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  • Are you joking????? When was Pakistan stable, that India could destablize it??? A country whose creation itself was based on greed and lies, has just given military coups one after another, because of greed, its politicians, army chief's never gave a chance for Pakistan to stabilize. Hate and terrorism is propagated in all madarasa's, for once just consider all the conflicts and issues between India and Pakistan are solved, do think Pakistan will be stable then, not at all because shite and sunni will start killing each other and destabilize Pakistan. So open your eyes and accept the truth, pakistan was never peaceful since its creation, pakistan is and will remain a problematic country, because its creation is based on greed and hatred. Funny though how pakistan percieves things, previuosly it was trying to call terrorism as freedom fight and now terrorists itself as non-state actors, oh yeah and the famous musharaf's so called democracy. Pakistan is en route to self destruction, sooner pakistani's understand it, the better.

    The Pakistani security establishment believes, and there is probably some truth in it, that India is already supporting groups that are trying to destabilize Pakistan. And because of that, they view India as an existential threat to Pakistan, and justify their own activities.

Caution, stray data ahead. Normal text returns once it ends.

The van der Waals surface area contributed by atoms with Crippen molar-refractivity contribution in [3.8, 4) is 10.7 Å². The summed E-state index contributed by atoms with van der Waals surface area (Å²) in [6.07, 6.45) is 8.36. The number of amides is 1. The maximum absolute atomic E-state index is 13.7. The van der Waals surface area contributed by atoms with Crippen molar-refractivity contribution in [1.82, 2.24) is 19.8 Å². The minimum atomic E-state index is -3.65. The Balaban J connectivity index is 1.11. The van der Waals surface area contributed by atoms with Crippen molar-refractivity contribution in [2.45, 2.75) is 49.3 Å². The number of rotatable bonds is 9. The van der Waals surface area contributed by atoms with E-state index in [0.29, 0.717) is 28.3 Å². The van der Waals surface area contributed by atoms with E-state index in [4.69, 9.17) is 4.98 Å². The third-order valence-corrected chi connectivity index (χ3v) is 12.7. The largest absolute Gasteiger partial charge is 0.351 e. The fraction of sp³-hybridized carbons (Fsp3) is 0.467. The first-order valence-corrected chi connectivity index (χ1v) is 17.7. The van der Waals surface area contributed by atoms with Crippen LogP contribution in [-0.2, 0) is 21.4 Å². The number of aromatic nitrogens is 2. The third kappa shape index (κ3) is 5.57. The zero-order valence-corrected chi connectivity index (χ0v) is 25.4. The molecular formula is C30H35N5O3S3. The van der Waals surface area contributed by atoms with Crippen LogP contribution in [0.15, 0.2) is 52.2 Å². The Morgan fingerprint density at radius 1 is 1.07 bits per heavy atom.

Its quite a vicious circle.....

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  • My situation goes something like this.

    1) I got 7th year extension in Sep 2005
    2) Visited India and got stamped and got new I-94 on return.
    3) Applied for 8th year extension without submitting new I-94.
    but applied with old replacement I-94 came with I-797.
    4) So the same I-94 continued on subsequent I-797 extensions.
    5) Recently applied for 9th year extension with the same.

    My Question is, do I need to submit last entry I-94 card that I missed which is expired now, for correction? Or is there any issue with this.